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June 12th, 2017, 05:03 PM   #1
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Non-computable Reals

Question 1: Can a non-computable real $x$ be created using the following method?

Let $s \in ( \,0,1) \,$ be a computable number that is irrational. A turing machine can therefore encode the binary expansion of $s$ to any desired number of bits:

$$s = s_1s_2s_3s_4\dots\text{, where each } s_i \in \{0, 1\}$$

Let $t_1, t_2, t_3, \dots$ be a listing of binary strings $t_i$ created using each bit in $s$ as follows:

$$\begin{matrix}
t_1 \text{ }| & t_{1,1} = s_1 & \longrightarrow & t_{1,2} = s_2 & \text{ } & t_{1,3} = s_6 & \longrightarrow & \dots \\
\text{ } & \text{ } & \swarrow & \text{ } & \nearrow & \text{ } & \swarrow\\
t_2 \text{ }| & t_{2,1} = s_3 & \text{ } & t_{2,2} = s_5 & \text{ } & t_{2,3} = s_8 & \text{ } & \dots \\
\text{ } & \downarrow & \nearrow & \text{ } & \swarrow & \text{ } & \nearrow \\
t_3 \text{ }| & t_{3,1} = s_4 & \text{ } & t_{3,2} = s_9 & \text{ } & t_{3,3} = s_{13} & \text{ } & \dots \\
\text{ } & \text{ } & \swarrow & \text{ } & \nearrow & \text{ } & \swarrow \\
t_4 \text{ }| & t_{4,1} = s_{10} & \text{ } & t_{4,2} = s_{12} & \text{ } & t_{4,3} = s_{19} & \text{ } & \dots \\
\vdots & \vdots & \vdots & \vdots & \vdots & \vdots & \ddots
\end{matrix}$$

Let $x'$ be Cantor's diagonal sequence with respect to the listing of binary strings $t_i$:

$$x' = x_1x_2x_3\dots \text{, where each } x_i = \begin{cases}
0 & \text{if } t_{i,i} = 1 \\
1 & \text{if } t_{i,i} = 0
\end{cases}$$

Let $x \in ( \,0,1) \,$ be created using the bits $x_i$ of $x'$ as follows:

$$ x = 0.x_1x_2x_3\dots$$

Comments: Where $s$ is computable and $x$ is computed from $s$, I believe that we must consider $x$ to be computable as well. Perhaps I am mistaken, thus my initial question.


Question 2: If $x$ is in fact computable because $s$ was computable, then is it not possible to find a suitable $s$ so as to compute any given $x$?

That is, I am tempted to speculate that $s$ can be computed in a manner such that the bits of the diagonal $x'$ of the listed strings $t_i$ can in turn result in any given $x$. Where the computable numbers are countable, I believe my speculation must be incorrect, however.

Trivially, any desired bit $x_i$ can result from a given $s$. Showing that a suitable $s$ exists to compute all desired bits $x_i$ for a given $x$ is not trivial, however.

My initial thought was that a suitable $s$ for any given $x$ could be constructed from a computable sequence of computable numbers using the "interleaving" technique shown in the accepted answer to this stackexchange thread (that is, create $s$ by interleaving a computable sequence of computable numbers $y_1, y_2, y_3\dots$), but if doing that, we might as well just interleave the computable sequence of computable numbers to directly create $x$ itself, so I am stalled out at the moment:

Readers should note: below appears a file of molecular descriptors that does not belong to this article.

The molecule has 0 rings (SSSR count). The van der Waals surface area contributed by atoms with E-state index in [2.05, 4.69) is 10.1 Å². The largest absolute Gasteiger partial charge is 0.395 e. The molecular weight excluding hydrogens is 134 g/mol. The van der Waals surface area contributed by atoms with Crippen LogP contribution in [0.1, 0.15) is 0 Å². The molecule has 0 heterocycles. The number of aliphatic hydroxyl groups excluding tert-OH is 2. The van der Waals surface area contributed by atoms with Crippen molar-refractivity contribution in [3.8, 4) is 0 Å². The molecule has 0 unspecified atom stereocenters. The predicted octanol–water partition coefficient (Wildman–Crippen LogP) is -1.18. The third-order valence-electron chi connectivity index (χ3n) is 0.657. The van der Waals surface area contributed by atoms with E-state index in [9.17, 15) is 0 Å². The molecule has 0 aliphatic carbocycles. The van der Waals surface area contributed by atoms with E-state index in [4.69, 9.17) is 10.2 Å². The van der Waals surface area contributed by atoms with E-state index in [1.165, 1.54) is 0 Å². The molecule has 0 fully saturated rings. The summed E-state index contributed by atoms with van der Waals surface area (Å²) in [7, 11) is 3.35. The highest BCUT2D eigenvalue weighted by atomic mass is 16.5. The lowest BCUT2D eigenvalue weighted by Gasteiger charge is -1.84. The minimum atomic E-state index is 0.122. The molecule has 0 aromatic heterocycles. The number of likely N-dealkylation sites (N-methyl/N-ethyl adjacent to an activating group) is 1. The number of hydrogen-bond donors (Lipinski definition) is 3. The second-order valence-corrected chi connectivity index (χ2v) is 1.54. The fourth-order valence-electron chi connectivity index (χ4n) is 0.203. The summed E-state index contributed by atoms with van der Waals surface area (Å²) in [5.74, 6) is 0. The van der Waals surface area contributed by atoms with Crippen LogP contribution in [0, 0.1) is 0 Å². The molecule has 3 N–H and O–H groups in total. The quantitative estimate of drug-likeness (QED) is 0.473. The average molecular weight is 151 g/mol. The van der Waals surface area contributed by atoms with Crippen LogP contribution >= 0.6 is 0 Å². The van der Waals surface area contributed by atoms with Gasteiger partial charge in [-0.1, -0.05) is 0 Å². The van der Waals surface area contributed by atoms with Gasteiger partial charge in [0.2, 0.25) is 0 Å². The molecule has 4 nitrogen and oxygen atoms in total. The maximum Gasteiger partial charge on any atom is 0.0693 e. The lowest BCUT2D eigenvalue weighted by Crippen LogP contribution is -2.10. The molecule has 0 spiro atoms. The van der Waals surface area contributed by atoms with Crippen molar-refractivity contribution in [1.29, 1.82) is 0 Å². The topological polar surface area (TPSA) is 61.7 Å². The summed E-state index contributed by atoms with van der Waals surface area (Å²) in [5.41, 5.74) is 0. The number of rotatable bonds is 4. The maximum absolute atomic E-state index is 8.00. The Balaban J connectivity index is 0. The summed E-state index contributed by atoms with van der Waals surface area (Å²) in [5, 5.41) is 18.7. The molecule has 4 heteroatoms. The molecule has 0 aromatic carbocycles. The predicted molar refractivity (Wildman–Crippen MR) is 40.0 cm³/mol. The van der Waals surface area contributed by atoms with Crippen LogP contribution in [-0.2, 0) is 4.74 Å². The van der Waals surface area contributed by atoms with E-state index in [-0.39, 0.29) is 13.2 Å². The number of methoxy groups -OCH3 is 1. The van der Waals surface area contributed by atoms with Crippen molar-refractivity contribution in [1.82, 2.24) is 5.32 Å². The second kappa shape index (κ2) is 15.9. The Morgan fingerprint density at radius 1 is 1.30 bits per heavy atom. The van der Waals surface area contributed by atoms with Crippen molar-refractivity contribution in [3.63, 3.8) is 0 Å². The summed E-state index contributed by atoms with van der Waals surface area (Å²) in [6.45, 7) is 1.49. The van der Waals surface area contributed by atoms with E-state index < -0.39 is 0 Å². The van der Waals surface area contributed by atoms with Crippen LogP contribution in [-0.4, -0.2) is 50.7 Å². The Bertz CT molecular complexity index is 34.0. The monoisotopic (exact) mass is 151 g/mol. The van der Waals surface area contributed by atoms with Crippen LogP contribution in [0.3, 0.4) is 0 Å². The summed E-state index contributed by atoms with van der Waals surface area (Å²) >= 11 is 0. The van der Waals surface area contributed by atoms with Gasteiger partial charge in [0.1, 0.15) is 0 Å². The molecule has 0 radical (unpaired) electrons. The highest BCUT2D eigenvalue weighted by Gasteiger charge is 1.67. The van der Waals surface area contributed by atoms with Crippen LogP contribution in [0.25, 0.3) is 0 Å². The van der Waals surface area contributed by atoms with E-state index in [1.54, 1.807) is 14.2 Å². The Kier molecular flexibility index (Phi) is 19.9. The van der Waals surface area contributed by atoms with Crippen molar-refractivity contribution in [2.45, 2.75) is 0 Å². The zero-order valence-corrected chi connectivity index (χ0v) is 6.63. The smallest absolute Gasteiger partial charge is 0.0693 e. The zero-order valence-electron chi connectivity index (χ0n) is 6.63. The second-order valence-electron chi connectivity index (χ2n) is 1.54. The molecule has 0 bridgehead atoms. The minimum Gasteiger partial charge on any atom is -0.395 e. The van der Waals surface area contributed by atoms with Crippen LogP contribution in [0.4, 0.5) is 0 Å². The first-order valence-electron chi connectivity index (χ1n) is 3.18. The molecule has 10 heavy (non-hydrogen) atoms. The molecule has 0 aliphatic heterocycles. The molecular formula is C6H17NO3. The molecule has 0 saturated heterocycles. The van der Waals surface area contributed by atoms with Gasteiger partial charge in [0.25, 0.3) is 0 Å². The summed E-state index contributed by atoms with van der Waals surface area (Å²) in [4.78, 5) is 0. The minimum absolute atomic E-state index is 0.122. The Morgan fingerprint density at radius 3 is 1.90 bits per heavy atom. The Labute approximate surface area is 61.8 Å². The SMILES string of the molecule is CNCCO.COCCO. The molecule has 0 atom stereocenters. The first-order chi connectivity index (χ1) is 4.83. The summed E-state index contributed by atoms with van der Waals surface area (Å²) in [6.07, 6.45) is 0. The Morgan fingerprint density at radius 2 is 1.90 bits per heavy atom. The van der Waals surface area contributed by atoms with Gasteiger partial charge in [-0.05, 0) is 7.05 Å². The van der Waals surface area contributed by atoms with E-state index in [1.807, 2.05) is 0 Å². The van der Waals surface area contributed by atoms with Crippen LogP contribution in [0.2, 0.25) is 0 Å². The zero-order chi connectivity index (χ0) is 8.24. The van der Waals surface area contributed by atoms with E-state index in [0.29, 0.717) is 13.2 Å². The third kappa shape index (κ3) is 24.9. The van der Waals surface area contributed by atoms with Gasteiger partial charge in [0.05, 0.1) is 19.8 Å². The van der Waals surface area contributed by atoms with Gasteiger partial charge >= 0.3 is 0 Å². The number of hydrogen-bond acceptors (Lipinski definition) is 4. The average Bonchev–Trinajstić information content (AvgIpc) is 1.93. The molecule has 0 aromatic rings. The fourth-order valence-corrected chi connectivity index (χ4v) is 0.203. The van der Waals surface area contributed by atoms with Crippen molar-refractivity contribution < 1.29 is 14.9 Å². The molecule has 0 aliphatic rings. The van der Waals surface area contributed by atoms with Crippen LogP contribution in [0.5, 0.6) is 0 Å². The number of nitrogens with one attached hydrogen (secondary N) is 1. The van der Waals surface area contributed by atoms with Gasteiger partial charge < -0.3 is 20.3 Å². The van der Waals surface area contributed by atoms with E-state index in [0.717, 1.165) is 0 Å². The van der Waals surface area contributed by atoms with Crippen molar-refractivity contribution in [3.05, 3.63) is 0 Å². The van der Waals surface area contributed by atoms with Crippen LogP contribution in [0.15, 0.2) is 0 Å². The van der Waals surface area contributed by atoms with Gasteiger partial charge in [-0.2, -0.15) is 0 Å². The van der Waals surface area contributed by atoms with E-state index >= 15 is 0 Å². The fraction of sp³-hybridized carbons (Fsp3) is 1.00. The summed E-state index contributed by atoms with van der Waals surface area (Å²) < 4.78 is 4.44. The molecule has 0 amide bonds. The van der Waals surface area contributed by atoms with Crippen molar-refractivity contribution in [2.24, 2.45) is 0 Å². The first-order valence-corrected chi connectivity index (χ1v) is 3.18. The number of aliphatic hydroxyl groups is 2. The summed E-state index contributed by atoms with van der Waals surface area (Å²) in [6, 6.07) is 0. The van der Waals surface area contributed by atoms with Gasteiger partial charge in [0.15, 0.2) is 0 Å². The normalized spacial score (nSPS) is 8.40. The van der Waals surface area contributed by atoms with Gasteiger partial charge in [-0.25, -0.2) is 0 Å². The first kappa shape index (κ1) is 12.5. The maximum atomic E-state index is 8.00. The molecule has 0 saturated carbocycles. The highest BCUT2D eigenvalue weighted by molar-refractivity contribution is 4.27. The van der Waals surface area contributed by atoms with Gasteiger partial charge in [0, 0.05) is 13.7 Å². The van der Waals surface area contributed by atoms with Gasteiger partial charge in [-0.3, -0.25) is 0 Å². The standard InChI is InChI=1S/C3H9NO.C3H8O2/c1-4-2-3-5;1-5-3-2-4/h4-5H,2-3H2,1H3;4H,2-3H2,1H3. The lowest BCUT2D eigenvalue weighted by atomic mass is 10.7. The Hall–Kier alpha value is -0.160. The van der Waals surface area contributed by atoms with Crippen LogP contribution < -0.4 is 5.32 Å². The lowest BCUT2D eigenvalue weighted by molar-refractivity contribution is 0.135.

https://math.stackexchange.com/quest.../183383#183383

Chances are, I just need to step back from this for a little bit. Getting an answer to my initial question would be a nice start.

Thank you.
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June 12th, 2017, 05:13 PM   #2
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I didn't work through your post yet but you can create a noncomputable real by choosing a programming language, enumerating all the programs (by program we mean the kind that either halts or not, as in Turing machines), and writing a 1-bit or a 0-bit in the n-th binary position depending on whether program n halts or not. This is definable but can't be computable else we could use the bitstring to solve the halting problem.

This method is similar but not identical to Chaitin's Omega.

ps -- I read through your post. Your method can't do what you think it does since you're claiming something false.

However can you step back and agree or disagree that you understand why if we simply list all the computable reals (of which there are only countably many) and take the anti-diagonal, the anti-diag can NOT be computable. That will give us a common base of understanding here. And reading through your post a second time makes me think this is the heart of the matter. Let's just handle that case first, what do you think?

Last edited by Maschke; June 12th, 2017 at 05:21 PM.
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June 12th, 2017, 07:20 PM   #3
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Quote:
Originally Posted by Maschke View Post
ps -- I read through your post. Your method can't do what you think it does since you're claiming something false.